However, Rayevskiy’s passion for mixed martial arts soon morphed into more than a hobby. He started seriously training for a career in the sport — three-a-day sessions in the gym for months at a time.

“It’s not from anger or anything,” he says of his passion. “I just generally appreciate the sport and the sportsmanship in it — to have full-on combat with someone and then shake their hand.”

Photo by Meredith Mashburn, Mashburn Photography
For Rayevskiy’s first fashion show under the Tigersasha line, he shut down Block Avenue in Fayetteville to produce an extravaganza that included cars, motorcycles and a runway show.

MMA to music

A motorcycle accident, however, would put the kibosh on his MMA dreams. Rayevskiy was thrown from his motorcycle at 30 miles per hour, his shoulder taking the brunt of the landing, shattering his collar bone. It kept him out of the gym for six months, and he didn’t have the heart to work up the momentum it would take to regain his former level of fitness. Rayevskiy paints this not as a depressing disappointment but just another fork in the road that would lead him to a more interesting place. But that place wasn’t the visual arts. Though he counted drawing and painting among his interests, he wasn’t considering it as a career yet. His older brother, Tolik, was the artist in the family and was already getting noticed for his talent.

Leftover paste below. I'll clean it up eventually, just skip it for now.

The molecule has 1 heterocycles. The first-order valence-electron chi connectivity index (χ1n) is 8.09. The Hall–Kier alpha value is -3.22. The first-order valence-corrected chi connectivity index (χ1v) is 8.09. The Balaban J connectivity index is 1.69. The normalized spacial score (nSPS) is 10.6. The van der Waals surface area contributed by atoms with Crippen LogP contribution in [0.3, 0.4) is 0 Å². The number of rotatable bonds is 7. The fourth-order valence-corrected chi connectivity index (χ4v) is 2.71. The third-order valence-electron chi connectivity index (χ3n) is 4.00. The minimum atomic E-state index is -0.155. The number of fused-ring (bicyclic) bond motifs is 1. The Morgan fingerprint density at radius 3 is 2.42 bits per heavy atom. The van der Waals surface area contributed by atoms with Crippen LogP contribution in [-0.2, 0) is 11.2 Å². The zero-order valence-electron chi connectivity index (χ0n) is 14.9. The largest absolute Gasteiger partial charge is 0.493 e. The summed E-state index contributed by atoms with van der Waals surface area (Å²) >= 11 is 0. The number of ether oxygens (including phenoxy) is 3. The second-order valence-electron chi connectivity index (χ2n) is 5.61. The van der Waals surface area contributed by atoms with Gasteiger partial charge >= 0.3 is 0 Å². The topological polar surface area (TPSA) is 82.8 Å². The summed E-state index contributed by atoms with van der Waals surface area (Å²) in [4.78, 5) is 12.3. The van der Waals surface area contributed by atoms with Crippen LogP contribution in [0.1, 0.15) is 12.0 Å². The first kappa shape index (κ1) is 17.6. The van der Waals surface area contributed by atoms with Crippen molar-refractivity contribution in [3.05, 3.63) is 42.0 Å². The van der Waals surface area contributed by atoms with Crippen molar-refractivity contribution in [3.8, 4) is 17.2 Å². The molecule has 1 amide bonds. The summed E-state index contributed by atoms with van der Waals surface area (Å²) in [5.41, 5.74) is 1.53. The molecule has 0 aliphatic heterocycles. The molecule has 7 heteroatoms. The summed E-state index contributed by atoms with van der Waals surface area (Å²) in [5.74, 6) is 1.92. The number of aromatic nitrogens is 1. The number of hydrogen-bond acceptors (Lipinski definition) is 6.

Instead, Rayevskiy turned to music. He had learned to play bass when he was 15 years old, and, when a friend organized a battle-of-the-bands fundraising event in Jonesboro, Rayevskiy, Tolik and several of their friends decided to form a band to compete. Their name, Tiger$tyle, was taken from a song by the Wu Tang Clan and would later become the inspiration for TigerSasha.